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Root of the Righteous

by A. W. Tozer

Excerpts from Chapter 3:

God Is Easy to Live With

Nothing twists and deforms the soul more than a low or unworthy conception of God. … [The] wrong conception of God has resulted in a wrong idea of worship. …

It is most important to our spiritual welfare that we hold in our minds always a right conception of God. If we think of Him as cold and exacting we shall find it impossible to love Him, and our lives will be ridden with servile fear. If, again, we hold Him to be kind and understanding our whole inner life will mirror that idea.

The truth is that God is the most winsome of all beings and His service one of unspeakable pleasure. He is all love, and those who trust Him need never know anything but that love. He is just, indeed, and He will not condone sin; but through the blood of the everlasting covenant He is able to act toward us exactly as if we had never sinned. Toward the trusting sons of men His mercy will always triumph over justice.

The fellowship of God is delightful beyond all telling. He communes with His redeemed ones in an easy, uninhibited fellowship that is restful and healing to the soul….

Excerpts from Chapter 4:

Listen to the Man Who Listens to God

“Listen to no man who fails to listen to God”….

David warns against the counsel of the ungodly, and Bible history gives examples of men who made a failure of their lives because they took wrong advice….

No man has any right to counsel others who is not ready to hear and follow the counsel of the Lord. True moral wisdom must always be an echo of God’s voice. The only safe light for our path is the light which is reflected from Christ, the Light of the World….

Excerpts from Chapter 11:

No Regeneration Without Reformation

We often hear the declaration, “I do not preach reformation; I preach regener-ation.” Now we recognize this as being the expression of a commendable revolt against the insipid and unscriptural doctrine of salvation by human effort. But the declaration as it stands contains real error, for it opposes reformation to regeneration. Actually the two are never opposed to each other in sound Bible theology.

The not-reformation-but-regeneration doctrine incorrectly presents us with an either-or; either you take reformation or you take regeneration. This is inaccurate. The fact is that on this subject we are presented not with an either-or, but with a both-and. The converted man is both reformed and regenerated. And unless the sinner is willing to reform his way of living he will never know the inward experience of regeneration. This is the vital truth which has gotten lost under the leaves in popular evangelical theology.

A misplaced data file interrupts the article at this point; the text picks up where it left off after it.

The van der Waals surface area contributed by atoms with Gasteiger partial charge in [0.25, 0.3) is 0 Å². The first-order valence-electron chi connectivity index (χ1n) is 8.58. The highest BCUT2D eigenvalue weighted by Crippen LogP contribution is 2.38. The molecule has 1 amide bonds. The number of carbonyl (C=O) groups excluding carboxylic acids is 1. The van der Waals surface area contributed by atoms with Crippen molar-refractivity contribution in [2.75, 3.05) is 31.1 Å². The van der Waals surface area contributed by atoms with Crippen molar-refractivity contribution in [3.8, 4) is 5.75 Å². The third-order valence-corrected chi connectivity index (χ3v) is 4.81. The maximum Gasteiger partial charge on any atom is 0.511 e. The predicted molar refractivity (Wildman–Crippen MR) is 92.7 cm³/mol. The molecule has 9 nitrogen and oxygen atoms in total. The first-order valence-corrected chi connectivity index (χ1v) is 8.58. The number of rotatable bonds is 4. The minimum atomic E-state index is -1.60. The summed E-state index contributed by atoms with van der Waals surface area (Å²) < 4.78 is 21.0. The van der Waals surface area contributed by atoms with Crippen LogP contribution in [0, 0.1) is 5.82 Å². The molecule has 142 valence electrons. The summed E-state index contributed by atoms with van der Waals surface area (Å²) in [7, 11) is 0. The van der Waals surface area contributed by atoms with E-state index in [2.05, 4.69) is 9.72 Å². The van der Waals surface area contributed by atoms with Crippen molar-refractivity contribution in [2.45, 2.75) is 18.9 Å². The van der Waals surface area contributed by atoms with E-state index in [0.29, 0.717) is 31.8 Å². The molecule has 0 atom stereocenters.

The idea that God will pardon a rebel who has not given up his rebellion is contrary both to the Scriptures and to common sense. How horrible to contem-plate a church full of persons who have been pardoned but who still love sin and hate the ways of righteousness. And how much more horrible to think of heaven as filled with sinners who had not repented nor changed their way of living….

The promise of pardon and cleansing is always associated in the Scriptures with the command to repent. The widely-used text in Isaiah, ”Though your sins be as scarlet, they shall be as white as snow; though they be red like crimson, they shall be as wool,” is organically united to the verses that precede it: ”Wash you, make you clean; put away the evil of your doings from before mine eyes; cease to do evil; learn to do well; seek judgment, relieve the oppressed, judge the fatherless, plead for the widow.”

The teaching of salvation without repentance has lowered the moral standards of the Church and produced a multitude of deceived religious professors who erroneously believe themselves to be saved when in fact they are still in the gall of bitterness and the bond of iniquity. And to see such persons actually seeking the deeper life is a grim and disillusioning sight.

[A. W. Tozer was an outstanding preacher, editor (The Alliance Witness), and author during the 1900s. A number of his books are still in print; we recommend them.]

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Praise be to the God and Father of our Lord Jesus Christ, the Father of compassion and the God of all comfort, who comforts us in all our troubles, so that we can comfort those in any trouble with the comfort we ourselves have received from God.

2 corinthians 1:3-4